Fluoroquinolones get tougher FDA warning

The Food and Drug Administration is strengthening its warning about fluoroquinolones, a class of antibiotics that includes Levaquin, Cipro, Avelox, and Factive.  The agency says they shouldn’t be used to treat simple sinus infections, bronchitis and uncomplicated urinary tract infections.

Fluoroquinolones are effective in treating serious bacterial infections.  But, the FDA says they come with the potential of disabling side effects involving tendons, muscles, joints, nerves and the central nervous system. These side effects can occur hours to weeks after exposure to fluoroquinolones and may potentially be permanent.

“Fluoroquinolones have risks and benefits that should be considered very carefully,” say Edward Cox, M.D., in the FDA’s Center for Drug Evaluation and Research.

Save fluoroquinolones for toughest infections

The FDA is recommending that this class of antibiotics be reserved to treat only the most serious of bacterial infections — things like anthrax, plague and bacterial pneumonia.  For these, says the FDA, there is no alternative treatment and the benefits outweigh the risks.

The FDA is making this clear in a change to the label for all fluoroquinolones.  The label must warn of the risk of disabling and potentially irreversible adverse reactions that can occur together. The label must also contain new limitation-of-use statements to reserve fluoroquinolones for patients who do not have other available treatment options for acute bacterial sinusitis, acute bacterial exacerbation of chronic bronchitis and uncomplicated urinary tract infections.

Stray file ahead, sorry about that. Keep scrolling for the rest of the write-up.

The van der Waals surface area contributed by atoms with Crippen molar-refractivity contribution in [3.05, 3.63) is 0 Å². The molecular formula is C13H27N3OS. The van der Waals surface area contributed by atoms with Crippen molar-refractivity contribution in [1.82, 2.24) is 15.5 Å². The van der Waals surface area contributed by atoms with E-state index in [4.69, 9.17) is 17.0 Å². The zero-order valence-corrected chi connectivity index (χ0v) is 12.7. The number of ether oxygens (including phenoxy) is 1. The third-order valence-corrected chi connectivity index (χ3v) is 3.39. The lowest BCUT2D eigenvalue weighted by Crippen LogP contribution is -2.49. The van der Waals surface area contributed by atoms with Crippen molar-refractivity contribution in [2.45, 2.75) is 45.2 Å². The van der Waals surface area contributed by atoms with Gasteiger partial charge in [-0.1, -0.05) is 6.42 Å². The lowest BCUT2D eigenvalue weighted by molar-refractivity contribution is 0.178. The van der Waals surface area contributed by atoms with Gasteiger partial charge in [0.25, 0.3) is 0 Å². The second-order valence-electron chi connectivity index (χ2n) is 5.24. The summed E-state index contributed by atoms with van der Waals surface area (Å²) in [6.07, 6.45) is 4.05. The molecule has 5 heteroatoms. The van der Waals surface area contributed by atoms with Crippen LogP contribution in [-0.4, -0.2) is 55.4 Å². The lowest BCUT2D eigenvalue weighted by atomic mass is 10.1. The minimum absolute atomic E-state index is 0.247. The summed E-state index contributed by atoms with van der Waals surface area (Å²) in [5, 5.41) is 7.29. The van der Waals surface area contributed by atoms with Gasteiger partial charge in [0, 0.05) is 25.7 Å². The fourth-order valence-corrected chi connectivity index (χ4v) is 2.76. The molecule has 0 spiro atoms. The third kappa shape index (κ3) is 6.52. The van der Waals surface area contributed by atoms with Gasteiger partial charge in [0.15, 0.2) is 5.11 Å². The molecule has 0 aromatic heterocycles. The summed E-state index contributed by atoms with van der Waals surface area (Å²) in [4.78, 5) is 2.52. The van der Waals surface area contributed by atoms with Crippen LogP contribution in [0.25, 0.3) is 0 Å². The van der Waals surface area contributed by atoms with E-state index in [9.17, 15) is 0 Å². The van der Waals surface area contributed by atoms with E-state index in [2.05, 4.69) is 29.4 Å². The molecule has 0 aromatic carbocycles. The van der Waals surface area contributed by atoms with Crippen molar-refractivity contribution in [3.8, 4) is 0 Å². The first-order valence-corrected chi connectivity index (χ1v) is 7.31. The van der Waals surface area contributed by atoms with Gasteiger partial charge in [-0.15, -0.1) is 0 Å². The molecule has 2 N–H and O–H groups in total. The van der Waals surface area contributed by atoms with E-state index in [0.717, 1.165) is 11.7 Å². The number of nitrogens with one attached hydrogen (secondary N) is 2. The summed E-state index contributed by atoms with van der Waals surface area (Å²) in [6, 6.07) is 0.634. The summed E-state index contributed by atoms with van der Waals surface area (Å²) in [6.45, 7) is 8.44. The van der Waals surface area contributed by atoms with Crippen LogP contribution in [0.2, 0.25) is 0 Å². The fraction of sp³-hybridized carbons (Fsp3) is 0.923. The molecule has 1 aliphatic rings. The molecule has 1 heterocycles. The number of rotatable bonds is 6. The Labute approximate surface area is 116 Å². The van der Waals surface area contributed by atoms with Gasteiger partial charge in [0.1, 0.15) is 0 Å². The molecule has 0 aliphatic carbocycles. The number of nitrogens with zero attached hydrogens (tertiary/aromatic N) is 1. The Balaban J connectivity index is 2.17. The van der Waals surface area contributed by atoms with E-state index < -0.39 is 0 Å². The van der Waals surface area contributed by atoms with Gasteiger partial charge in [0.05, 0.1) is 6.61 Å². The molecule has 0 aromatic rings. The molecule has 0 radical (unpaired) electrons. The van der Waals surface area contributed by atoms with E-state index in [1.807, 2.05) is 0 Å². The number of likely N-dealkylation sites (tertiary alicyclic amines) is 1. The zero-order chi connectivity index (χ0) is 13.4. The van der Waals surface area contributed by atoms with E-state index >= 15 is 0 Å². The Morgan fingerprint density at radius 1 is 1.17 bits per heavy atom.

According to the Merck Manuel, which provides drug information to doctors, “many newer fluoroquinolones have been withdrawn because of toxicity; they include trovafloxacin (because of severe hepatic toxicity), gatifloxacin (because of hypoglycemia and hyperglycemia), grepafloxacin (because of cardiac toxicity), temafloxacin (because of acute renal failure, hepatotoxicity, hemolytic anemia, coagulopathy, and hypoglycemia), and lomefloxacin, sparfloxacin, and enoxacin.



About the Author

Ed Tobias
Ed Tobias brings more than four decades of reporting and news management experience to his work at FairfaxNews. Tobias managed news coverage for Associated Press Radio for over twenty years.  This included coverage of the 9/11 attacks, the Iraq War, Hurricane Katrina, the death of Princess Diana, the Challenger and Columbia shuttle disasters and national election primaries, conventions and campaigns.  He was part of the team that built AP’s on-line video operation. Prior to joining AP, Tobias was News Director at all-news WTOP in Washington, D.C. He has won two Ohio State Awards for his reporting and producing and he led coverage that won an Edward R. Murrow Award.